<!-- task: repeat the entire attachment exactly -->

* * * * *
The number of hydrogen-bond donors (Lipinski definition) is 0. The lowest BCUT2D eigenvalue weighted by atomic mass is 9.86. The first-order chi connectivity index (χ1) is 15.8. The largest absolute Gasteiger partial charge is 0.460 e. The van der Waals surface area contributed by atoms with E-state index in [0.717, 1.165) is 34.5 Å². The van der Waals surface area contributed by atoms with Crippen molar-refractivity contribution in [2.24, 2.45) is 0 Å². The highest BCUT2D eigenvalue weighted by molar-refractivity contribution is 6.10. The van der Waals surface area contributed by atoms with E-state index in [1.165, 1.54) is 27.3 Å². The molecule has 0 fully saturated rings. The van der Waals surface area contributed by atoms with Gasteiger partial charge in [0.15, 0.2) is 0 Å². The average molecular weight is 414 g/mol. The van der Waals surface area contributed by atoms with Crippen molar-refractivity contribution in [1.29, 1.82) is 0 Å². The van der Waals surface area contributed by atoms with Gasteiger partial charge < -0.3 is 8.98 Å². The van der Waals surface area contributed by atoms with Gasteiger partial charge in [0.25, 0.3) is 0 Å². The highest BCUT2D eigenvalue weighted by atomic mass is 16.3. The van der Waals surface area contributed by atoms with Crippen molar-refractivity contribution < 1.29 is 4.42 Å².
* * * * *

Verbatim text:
The number of hydrogen-bond donors (Lipinski definition) is 0. The lowest BCUT2D eigenvalue weighted by atomic mass is 9.86. The first-order chi connectivity index (χ1) is 15.8. The largest absolute Gasteiger partial charge is 0.460 e. The van der Waals surface area contributed by atoms with E-state index in [0.717, 1.165) is 34.5 Å². The van der Waals surface area contributed by atoms with Crippen molar-refractivity contribution in [2.24, 2.45) is 0 Å². The highest BCUT2D eigenvalue weighted by molar-refractivity contribution is 6.10. The van der Waals surface area contributed by atoms with E-state index in [1.165, 1.54) is 27.3 Å². The molecule has 0 fully saturated rings. The van der Waals surface area contributed by atoms with Gasteiger partial charge in [0.15, 0.2) is 0 Å². The average molecular weight is 414 g/mol. The van der Waals surface area contributed by atoms with Crippen molar-refractivity contribution in [1.29, 1.82) is 0 Å². The van der Waals surface area contributed by atoms with Gasteiger partial charge < -0.3 is 8.98 Å². The van der Waals surface area contributed by atoms with Gasteiger partial charge in [0.25, 0.3) is 0 Å². The highest BCUT2D eigenvalue weighted by atomic mass is 16.3. The van der Waals surface area contributed by atoms with Crippen molar-refractivity contribution < 1.29 is 4.42 Å².